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license

license, in public law, permission by legal authority to engage in certain acts and also the document showing such permission. Some licenses are required for the protection of the public; they assure professional competence (e.g., physicians) or moral fitness (e.g., tavern keepers). Others are designed primarily to raise revenue or to keep a registry (e.g., automobile licenses). It is a crime to engage in a licensed activity without having first procured a license. In property law, a license is a right that the owner grants some other party to make use of his land. Such licenses are revocable at will if they are not part of a contract. They are personal and hence may not be sold; they expire on the death of the grantee. A license to cross another's land is an easement in gross. In patent law, a license is a written authority granted by the owner of a patent to another person, empowering the latter to make or use the patented article for a limited period or in a limited territory.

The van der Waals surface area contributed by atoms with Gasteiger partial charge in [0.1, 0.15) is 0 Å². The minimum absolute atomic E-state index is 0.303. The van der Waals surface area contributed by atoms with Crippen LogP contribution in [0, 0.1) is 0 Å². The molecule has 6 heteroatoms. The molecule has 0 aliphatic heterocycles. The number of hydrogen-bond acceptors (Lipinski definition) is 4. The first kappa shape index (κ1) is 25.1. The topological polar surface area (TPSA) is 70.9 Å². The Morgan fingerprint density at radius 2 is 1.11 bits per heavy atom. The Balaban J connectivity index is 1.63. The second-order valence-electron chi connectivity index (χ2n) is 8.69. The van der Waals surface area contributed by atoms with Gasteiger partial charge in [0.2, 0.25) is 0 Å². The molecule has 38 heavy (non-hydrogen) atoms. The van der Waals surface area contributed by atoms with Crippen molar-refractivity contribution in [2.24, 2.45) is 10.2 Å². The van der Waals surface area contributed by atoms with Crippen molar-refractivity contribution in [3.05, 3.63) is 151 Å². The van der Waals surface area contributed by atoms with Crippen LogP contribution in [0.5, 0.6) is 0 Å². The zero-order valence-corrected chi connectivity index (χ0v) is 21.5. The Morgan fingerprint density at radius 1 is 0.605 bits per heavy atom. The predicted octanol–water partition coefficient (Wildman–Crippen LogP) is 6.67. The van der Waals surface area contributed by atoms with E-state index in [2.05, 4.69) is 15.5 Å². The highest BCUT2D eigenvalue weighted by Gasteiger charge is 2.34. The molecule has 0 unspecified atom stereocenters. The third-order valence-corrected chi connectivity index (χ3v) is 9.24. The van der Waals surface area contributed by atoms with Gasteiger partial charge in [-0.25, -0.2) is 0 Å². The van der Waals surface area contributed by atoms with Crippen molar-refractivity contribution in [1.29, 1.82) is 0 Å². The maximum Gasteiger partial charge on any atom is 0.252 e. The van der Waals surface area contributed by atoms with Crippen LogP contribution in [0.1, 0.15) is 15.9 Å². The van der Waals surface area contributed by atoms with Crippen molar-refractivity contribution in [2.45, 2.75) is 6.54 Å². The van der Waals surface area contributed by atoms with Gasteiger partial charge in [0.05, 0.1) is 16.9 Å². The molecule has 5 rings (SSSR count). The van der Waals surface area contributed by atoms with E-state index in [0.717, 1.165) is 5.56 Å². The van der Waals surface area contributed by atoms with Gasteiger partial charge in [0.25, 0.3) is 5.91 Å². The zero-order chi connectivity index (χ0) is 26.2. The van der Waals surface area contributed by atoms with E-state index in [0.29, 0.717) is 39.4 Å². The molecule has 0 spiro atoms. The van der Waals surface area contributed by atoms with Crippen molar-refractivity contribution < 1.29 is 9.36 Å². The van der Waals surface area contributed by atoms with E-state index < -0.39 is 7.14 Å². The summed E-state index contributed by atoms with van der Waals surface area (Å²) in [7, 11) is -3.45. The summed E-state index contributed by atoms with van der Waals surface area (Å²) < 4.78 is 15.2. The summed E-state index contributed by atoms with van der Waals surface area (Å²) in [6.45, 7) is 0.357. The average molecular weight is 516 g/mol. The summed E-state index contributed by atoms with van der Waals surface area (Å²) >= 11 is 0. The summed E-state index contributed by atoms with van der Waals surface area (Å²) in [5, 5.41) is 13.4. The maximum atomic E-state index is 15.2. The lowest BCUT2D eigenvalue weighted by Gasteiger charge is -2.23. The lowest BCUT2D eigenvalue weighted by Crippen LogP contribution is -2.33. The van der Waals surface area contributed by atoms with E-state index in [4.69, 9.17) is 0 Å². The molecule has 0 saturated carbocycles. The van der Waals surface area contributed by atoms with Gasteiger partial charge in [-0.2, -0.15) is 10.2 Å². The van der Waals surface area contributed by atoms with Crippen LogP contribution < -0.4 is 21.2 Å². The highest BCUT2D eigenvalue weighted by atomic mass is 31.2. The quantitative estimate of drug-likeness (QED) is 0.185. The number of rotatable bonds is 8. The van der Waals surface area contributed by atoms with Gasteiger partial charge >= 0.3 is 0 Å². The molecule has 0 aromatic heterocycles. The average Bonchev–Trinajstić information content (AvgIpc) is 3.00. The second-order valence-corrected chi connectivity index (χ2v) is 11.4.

The Columbia Electronic Encyclopedia, 6th ed. Copyright © 2012, Columbia University Press. All rights reserved.

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